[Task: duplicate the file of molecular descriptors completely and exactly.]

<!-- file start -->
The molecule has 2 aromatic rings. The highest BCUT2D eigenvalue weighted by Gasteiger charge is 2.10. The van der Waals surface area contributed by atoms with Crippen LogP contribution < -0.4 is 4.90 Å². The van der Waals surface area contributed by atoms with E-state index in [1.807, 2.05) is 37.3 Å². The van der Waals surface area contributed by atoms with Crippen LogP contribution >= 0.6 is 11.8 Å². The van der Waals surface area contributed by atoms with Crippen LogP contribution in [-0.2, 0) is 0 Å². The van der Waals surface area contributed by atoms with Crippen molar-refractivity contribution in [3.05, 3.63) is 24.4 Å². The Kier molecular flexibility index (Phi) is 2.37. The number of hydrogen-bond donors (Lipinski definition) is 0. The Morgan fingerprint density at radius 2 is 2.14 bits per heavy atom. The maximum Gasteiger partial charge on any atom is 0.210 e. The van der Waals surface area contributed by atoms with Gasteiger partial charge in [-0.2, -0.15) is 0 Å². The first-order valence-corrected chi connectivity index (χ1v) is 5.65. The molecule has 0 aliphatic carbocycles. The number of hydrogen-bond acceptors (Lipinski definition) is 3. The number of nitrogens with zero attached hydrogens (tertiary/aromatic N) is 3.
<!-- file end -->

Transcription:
The molecule has 2 aromatic rings. The highest BCUT2D eigenvalue weighted by Gasteiger charge is 2.10. The van der Waals surface area contributed by atoms with Crippen LogP contribution < -0.4 is 4.90 Å². The van der Waals surface area contributed by atoms with E-state index in [1.807, 2.05) is 37.3 Å². The van der Waals surface area contributed by atoms with Crippen LogP contribution >= 0.6 is 11.8 Å². The van der Waals surface area contributed by atoms with Crippen LogP contribution in [-0.2, 0) is 0 Å². The van der Waals surface area contributed by atoms with Crippen molar-refractivity contribution in [3.05, 3.63) is 24.4 Å². The Kier molecular flexibility index (Phi) is 2.37. The number of hydrogen-bond donors (Lipinski definition) is 0. The Morgan fingerprint density at radius 2 is 2.14 bits per heavy atom. The maximum Gasteiger partial charge on any atom is 0.210 e. The van der Waals surface area contributed by atoms with Gasteiger partial charge in [-0.2, -0.15) is 0 Å². The first-order valence-corrected chi connectivity index (χ1v) is 5.65. The molecule has 0 aliphatic carbocycles. The number of hydrogen-bond acceptors (Lipinski definition) is 3. The number of nitrogens with zero attached hydrogens (tertiary/aromatic N) is 3.